Do note we haven’t winnowed all the chaff by any means. There’s still grey areas a-plenty—the pedestalization that underlies l’difference that’s vived in the quote above has more than enough room for the concept of the chivalrous gentleman who damn well stops when his partner says whoa, and I’d never dream of suggesting that Robinson, say, would decry the Illinois law merely on the basis of said quote. (And on the other hand, there’s room enough for concern about the possibilities of abuse in the “what a fuckin’ cop out” camp. —And yet: even here, we find grey, we find fuzz, we find fog.)

But I now find myself in the need of fresh coffee. So.

  1. julia    Aug 4, 07:41 AM    #
    Robert Heinlein = Robert Crumb + ray guns.

    At least latter-day Heinlein. Podkayne was an OK book. The girl character was something like a girl.

    We wacky women. All worried about survival and shit. Shame we have all the pussy.

  2. Camilo    Aug 6, 02:48 AM    #
    Yes, and you have to take into account what the current cultural sensitivity was at the moment from which that particular quote was. Yet, to argue in favor of the rapist seems too far fetched an excuse. Sociobiology can be and has been used to explain all kinds of behaviors, but in this case is an extreme and pointless argument: what is the quote implying? Some sort of dominance and submission game? Be thankful you are alive? We men dream of sex with every women all day long, as some studies suggest. But there is a long stretch from daydream to violence.

  3. Prentiss Riddle    Aug 6, 07:22 AM    #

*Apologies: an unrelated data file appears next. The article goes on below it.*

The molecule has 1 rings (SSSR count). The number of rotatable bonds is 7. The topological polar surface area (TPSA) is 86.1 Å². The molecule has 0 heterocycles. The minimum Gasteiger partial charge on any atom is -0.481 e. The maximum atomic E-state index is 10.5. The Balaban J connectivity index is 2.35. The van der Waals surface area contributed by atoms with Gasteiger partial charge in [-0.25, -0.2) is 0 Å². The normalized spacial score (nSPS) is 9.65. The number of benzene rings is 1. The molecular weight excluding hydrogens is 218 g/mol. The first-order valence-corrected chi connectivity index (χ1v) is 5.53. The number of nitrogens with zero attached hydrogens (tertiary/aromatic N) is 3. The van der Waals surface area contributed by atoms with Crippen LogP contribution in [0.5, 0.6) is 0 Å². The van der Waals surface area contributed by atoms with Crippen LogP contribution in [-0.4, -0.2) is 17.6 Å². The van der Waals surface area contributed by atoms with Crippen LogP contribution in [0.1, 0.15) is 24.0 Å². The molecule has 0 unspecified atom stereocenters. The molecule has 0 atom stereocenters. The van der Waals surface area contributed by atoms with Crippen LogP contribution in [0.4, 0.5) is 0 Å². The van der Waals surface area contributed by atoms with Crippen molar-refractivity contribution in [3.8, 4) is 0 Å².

God, that quote reeks of Heinlein. Are we sure Robinson isn't just some stochastic program? Input a few million words of Heinlein, output any number of words desired that meet the same statistical parameters.

    As for the substance of the argument -- well, biology both is and isn't destiny, of course. Biology says we're not going to flap our wings and fly, because we haven't got any, but then again biology doesn't seem to have precluded our inventing airplanes or frequent flyer miles.

    People (not just men) dream about murder, too, and only a few of us ever do it. I'd guess that a lot of men (and not a few women) fantasize at one time or another about rape but that fact alone is a poor predictor of who rapes or gets raped.

    "We're all descended from two million years of rapists" -- I haven't heard any anthropological evidence suggesting that rape was more common among our hunter-gatherer ancestors than it is today. Does Robinson offer any? I can't figure out whether this speech implies (a) that all sex before the invention of soap and breath mints was rape or (b) that all sex is rape regardless, a la Andrea Dworkin.

    Funny thing is that Robinson doesn't seem to appeal to the more plausible argument for the "most/all sex is/was rape" claim: the patriarchy. There are still some places on earth where women don't have any say about sex, those decisions being made for them by religious authorities, fathers and husbands. One might make the claim that that represents some sort of norm for our species, although again the anthropological evidence is lacking. But in Robinson's world the women hold all the cards, unless men suspend the rules of the game and "knock [them] down and take it". Oh, Robinson comes close to saying, those poor underdog rapists!